With oldest child, Maurice
Personal History of Margaret R. Little Haigh
Typed from her hand-written manuscript
Born in Littleton (so called after my grandfather who was first pioneer there), Morgan County, Utah on a very cold wintry day. The same day Mr. Giles, our nearest neighbor, was killed by a barn falling in on him. January 16, 1890. My sister older than I was five years old when I was born.
I was named Margaret (Maggie is what my mother always called me as she told me she had been reading a book, “The Mill on the Floss” just before I was born. She named me after the Maggie who ran away with the gypsies, a regular little spitfire and at other times, loving and forgiving. This girl had a very deep love for her brother, Tom. I really cherish this book as in many ways it is like me. I have had the same love for my brother, Ern. Rozetta, my second name was after my mother’s oldest sister. We lived on an irrigated farm of about 31 acres and some range land. I was my Father’s pal. Some of my earliest recollections are standing by the cupboard (about 2 years) and as I teased for a coffee bean I couldn’t talk plain as I spelled co d’ beb d’ b. Then walking to the pasture with my Dad. He always taught me to hold on to the two little fingers. Most every evening I climbed into his lap and as I pulled his mustache he would snap at my fingers. On the day my younger sister was born (I was nine yrs.) I sat behind the stove very sober and lonesome and when asked what was the matter I said “I guess Pa don’t like my anymore.” I think I started to school at six years. I was fifteen when I graduated from 8th grade. We had a five month term. Had to buy our own books. Oh such happy days. In my memory, my teacher comes as an angel. We didn’t have color books, the teacher didn’t scold if we took a colored pencil and colored pictures in our book. I enjoy thinking about my little first grade reader and remember many pictures and stories in it. We went thru a chart first. School was always a joy to me, only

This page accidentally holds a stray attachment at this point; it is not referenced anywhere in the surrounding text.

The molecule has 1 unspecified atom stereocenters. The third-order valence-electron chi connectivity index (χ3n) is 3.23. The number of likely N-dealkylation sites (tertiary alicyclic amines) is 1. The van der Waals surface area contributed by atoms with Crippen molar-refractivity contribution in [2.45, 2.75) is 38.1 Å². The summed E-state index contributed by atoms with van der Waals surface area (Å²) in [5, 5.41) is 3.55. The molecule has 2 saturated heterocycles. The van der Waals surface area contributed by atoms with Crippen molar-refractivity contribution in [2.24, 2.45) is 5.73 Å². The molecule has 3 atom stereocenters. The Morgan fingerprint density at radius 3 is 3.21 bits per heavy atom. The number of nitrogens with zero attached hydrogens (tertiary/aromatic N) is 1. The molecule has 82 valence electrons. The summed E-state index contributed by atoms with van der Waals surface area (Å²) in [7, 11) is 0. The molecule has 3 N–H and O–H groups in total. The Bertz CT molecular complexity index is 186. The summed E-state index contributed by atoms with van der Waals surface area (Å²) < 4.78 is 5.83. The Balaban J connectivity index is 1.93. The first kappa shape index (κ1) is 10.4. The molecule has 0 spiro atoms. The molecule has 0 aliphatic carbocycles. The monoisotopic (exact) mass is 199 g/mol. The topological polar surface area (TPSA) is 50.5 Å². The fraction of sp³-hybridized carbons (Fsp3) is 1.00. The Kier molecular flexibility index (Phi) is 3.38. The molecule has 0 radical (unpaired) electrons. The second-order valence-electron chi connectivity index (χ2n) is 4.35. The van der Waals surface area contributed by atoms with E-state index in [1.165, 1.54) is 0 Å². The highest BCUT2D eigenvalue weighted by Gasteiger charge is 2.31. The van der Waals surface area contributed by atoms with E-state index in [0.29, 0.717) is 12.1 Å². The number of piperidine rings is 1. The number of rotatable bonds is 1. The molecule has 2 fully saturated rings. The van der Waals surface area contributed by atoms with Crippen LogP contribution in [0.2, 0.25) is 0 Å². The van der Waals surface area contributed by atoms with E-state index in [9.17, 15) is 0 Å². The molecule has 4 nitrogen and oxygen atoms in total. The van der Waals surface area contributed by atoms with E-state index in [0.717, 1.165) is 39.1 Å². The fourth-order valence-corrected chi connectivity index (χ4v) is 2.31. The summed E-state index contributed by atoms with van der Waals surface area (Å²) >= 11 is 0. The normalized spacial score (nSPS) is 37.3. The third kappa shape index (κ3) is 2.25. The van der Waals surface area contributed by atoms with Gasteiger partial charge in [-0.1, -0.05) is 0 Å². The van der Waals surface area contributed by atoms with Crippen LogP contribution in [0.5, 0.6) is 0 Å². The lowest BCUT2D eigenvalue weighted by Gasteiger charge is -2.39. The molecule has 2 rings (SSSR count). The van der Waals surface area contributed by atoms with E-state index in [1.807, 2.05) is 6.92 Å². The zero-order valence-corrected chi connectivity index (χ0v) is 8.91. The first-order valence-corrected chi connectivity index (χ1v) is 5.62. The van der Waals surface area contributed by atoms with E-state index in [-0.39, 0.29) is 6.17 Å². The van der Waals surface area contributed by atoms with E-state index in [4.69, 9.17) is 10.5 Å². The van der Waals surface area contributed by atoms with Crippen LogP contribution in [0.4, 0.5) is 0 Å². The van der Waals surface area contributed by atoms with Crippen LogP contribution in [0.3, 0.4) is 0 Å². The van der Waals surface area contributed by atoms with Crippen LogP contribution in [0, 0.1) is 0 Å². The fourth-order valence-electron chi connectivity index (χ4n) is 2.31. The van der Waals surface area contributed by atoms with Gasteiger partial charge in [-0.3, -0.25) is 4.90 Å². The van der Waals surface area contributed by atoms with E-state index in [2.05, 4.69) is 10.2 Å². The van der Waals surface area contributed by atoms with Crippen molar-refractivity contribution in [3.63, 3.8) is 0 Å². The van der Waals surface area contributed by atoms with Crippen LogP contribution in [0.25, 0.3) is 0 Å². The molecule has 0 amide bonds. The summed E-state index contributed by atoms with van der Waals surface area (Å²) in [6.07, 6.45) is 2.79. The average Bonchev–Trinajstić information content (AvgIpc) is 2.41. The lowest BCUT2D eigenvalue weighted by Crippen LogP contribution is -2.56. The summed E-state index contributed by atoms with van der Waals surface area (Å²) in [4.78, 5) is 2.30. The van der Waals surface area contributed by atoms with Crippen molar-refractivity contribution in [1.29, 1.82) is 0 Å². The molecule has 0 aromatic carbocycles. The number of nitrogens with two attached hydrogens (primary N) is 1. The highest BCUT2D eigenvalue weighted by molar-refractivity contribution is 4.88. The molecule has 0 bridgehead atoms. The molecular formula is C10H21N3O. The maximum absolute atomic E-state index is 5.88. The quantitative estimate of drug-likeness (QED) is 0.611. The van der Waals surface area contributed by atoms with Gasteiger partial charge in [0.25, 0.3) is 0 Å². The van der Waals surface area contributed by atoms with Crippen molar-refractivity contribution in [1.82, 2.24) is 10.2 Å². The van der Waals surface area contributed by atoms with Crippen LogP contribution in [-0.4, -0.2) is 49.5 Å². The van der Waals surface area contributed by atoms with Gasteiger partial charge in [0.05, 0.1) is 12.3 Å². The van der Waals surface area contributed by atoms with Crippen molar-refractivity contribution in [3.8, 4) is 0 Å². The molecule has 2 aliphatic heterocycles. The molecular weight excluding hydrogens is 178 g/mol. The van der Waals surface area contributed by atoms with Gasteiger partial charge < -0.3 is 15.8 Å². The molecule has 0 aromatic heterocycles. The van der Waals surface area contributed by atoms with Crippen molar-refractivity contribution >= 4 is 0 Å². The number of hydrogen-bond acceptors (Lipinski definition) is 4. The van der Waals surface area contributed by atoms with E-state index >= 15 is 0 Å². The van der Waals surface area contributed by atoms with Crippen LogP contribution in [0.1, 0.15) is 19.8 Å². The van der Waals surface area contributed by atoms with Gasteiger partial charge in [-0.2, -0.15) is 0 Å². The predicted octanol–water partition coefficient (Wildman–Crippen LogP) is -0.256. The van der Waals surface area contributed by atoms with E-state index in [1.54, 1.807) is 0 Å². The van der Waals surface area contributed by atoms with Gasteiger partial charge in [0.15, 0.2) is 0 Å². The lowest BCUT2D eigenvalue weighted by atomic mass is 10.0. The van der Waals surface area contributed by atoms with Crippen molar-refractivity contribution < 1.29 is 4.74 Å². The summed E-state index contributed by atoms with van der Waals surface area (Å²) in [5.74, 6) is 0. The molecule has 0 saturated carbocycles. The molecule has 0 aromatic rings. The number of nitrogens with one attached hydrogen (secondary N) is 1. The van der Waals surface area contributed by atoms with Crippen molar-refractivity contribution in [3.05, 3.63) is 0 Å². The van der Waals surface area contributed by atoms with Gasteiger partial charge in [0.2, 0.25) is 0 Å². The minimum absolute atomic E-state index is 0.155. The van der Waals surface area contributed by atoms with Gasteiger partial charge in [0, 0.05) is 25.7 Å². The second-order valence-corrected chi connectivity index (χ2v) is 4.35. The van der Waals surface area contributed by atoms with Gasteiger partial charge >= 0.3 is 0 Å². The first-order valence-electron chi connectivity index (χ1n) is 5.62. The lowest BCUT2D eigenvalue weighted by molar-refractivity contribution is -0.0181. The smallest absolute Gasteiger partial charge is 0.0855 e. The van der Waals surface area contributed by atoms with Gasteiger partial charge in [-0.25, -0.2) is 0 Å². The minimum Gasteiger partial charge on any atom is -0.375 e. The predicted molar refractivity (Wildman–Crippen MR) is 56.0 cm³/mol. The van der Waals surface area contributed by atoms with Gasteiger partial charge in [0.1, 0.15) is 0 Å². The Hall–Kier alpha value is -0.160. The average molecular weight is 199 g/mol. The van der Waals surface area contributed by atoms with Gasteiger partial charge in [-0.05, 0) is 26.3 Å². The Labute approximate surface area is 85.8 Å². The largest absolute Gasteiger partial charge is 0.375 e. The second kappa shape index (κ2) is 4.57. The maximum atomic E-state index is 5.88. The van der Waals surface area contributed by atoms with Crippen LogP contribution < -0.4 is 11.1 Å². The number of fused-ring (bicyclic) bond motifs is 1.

When I was twelve my Father passed away and I felt it keenly. Mother had to work so hard to keep things going and boys didn’t agree so well.
I went up to Elkhorn, Utah as a substitute teacher on Jan. 8. I was almost 16 and next went when I was 17. I stayed until April 15 (our Arbor Day) and came home with $100 in my suitcase. Had made some warm friends and the sup’t seemed pleased with my work. The following Sept. 2, Mother went to join my father (just five years after him.) The summer before she took sick I had enrolled in a Teacher’s course (correspondence). Hester was 8 yrs. old and the boys were not married. Sadie worked away but she didn’t want to stay at home so I didn’t feel like leaving until things were straightened out at least and I didn’t want to leave Hester. One of our neighbors had arranged for me to teach at a school when a certain teacher had got married
We had a party at Lydia’s mother’s home. I think there must have been more than 50 present and we received many lovely gifts and soon after we came back to Montana. Gail had built a nice little house of three rooms and we lived there on the homestead continuously until about 1920. Have been living in town for 14 years.
This brief personal history was taken from two pages written in Maggie’s own handwriting. I estimate that it was written around 1934, before the deaths of both her son and her husband